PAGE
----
“In 1964 Grenada Television brought together a group of seven-year-olds from all over the country and from all walks of life. They talked about their dreams, their ambitions, and their fears for the future. For nearly half a century in a unique, ground-breaking series of films we have followed their lives every seven years. They are now 56.” – Michael Apted’s opening narration.
Fourteen seven-year-olds in 1964 eventually dwindled down to about ten or so, then every few years there’d be a few more who would come back, usually to promote whatever their pet cause was at the time of the interviews, and others who would drop out (some only to come back in later films). For a long time it worked, as they got older and went through their awkward teenage years, in their early twenties when some of them became asshole know-it-alls and others got married and had kids, etc. Every seven years it was always interesting to see where these lives were going. “I’m never having kids!” Jackie says, then cut to her changing her baby’s diaper seven years later. Or Neil, who says “I’d love to go into politics”, then in the next film he’s homeless and roaming the hills of Scotland, seeming to be on the verge of a breakdown. Lynn’s entire arc about opening the book mobile and becoming a librarian is a drama that played out over films and was always interesting to see.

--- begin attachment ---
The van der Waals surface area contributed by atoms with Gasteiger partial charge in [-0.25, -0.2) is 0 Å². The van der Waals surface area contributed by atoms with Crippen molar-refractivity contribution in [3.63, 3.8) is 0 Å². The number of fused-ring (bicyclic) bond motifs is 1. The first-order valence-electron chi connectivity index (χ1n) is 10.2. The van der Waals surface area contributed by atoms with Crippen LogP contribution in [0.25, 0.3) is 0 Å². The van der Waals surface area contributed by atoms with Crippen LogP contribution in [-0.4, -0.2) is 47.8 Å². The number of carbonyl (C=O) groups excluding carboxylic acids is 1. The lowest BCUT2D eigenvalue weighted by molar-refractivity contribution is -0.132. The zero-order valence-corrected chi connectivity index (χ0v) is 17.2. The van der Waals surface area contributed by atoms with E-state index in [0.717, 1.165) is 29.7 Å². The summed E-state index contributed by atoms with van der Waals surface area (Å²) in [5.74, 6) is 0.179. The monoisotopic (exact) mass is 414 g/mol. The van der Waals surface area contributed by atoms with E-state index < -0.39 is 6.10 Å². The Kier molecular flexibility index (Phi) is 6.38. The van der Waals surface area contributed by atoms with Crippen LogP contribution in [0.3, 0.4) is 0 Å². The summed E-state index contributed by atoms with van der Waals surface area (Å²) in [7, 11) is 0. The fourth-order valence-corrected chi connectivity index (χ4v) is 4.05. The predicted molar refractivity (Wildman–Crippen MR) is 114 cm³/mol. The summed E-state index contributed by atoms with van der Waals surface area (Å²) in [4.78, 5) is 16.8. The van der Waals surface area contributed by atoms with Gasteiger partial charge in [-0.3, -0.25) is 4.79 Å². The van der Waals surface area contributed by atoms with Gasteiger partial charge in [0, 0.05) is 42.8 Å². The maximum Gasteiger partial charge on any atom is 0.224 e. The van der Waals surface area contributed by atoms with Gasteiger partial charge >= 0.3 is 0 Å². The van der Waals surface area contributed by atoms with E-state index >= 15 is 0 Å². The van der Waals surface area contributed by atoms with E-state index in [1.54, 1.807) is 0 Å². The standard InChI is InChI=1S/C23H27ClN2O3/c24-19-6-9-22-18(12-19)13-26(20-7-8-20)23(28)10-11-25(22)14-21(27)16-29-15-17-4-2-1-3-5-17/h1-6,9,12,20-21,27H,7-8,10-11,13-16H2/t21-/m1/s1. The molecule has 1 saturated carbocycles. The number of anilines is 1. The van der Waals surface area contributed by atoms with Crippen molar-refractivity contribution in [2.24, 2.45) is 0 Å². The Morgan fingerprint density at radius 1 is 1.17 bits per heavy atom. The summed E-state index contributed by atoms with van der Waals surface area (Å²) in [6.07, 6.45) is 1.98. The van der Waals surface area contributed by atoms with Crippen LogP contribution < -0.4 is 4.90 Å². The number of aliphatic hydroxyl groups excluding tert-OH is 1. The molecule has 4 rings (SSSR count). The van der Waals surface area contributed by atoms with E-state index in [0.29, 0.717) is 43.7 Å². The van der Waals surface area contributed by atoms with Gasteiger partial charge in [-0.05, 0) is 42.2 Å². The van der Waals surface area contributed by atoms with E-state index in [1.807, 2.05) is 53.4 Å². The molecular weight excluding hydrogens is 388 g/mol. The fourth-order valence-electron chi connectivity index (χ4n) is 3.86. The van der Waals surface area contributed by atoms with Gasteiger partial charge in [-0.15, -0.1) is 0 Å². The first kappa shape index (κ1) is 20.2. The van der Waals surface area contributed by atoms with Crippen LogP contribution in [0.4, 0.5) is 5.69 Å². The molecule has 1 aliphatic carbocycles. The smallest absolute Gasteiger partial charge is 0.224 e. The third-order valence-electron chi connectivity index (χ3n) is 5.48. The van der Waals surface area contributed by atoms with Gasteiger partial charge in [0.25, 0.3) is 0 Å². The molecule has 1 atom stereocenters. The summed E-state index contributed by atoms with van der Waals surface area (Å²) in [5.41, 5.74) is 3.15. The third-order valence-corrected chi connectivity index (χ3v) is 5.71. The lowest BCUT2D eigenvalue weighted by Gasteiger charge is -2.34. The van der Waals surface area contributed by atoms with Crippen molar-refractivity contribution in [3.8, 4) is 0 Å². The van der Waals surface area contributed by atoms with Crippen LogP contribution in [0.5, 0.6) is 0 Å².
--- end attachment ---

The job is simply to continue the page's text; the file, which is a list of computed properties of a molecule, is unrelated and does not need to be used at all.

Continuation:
So, something’s always happening. Even the ones who seem to be leading ‘normal’ lives are engaging, just to see how they grow and change with their families (and the times). Tony at seven said he wanted to be a jockey, then he became one, gave it up, became a taxi driver, got married, had an affair, she threw him out, then they got back together, then his mother died… it really is like watching someone’s life as it’s happening. And it’s always been kind of thrilling.
When Neil was at his lowest point in his forties, fellow interview subject Bruce found him and took him in to help him get back on his feet. Neil even attended Bruce’s wedding, which, for this series, constituted a pretty incredible twist, and was amazing to see.
Ebert said these films counted together as a whole as being in the “top ten films ever made” and called the series a “noble” use of cinema. He’s right, but I wonder what he would have said about this new one.
56 Up is easily the weakest entry in the series. The problem is these nerds haven’t done a whole lot that’s very interesting in the past seven years except decide that they hate being in these movies and swearing on camera that this is the last time they’re going to put up with it (just like every other time).
Neil and Tony are the only interesting “characters” anymore, since at least they’re funny. I don’t know if it’s the uncertainty principle at work here or what, but most of these people just go on and on about how they’re in these movies, while complaining that the movies don’t fully represent who they really are. One dude even showed up for the first time since the 80s just to promote his boring country band. C’mon, guys. Also, am I crazy or is Michael Apted being a huge dick to everybody? He basically chastises Neil for having schizophrenia and makes sure he keeps reminding the women that they were born poor and still haven’t made much of themselves.
Not too many highlights here, except the “revelation” that Suzy and Nick are now friends (they’re interviewed together). Nothing here that tops the Bruce/Neil reveal in 42 Up.
My biggest question about this series still remains: what’s up with Sue’s son’s throat wound?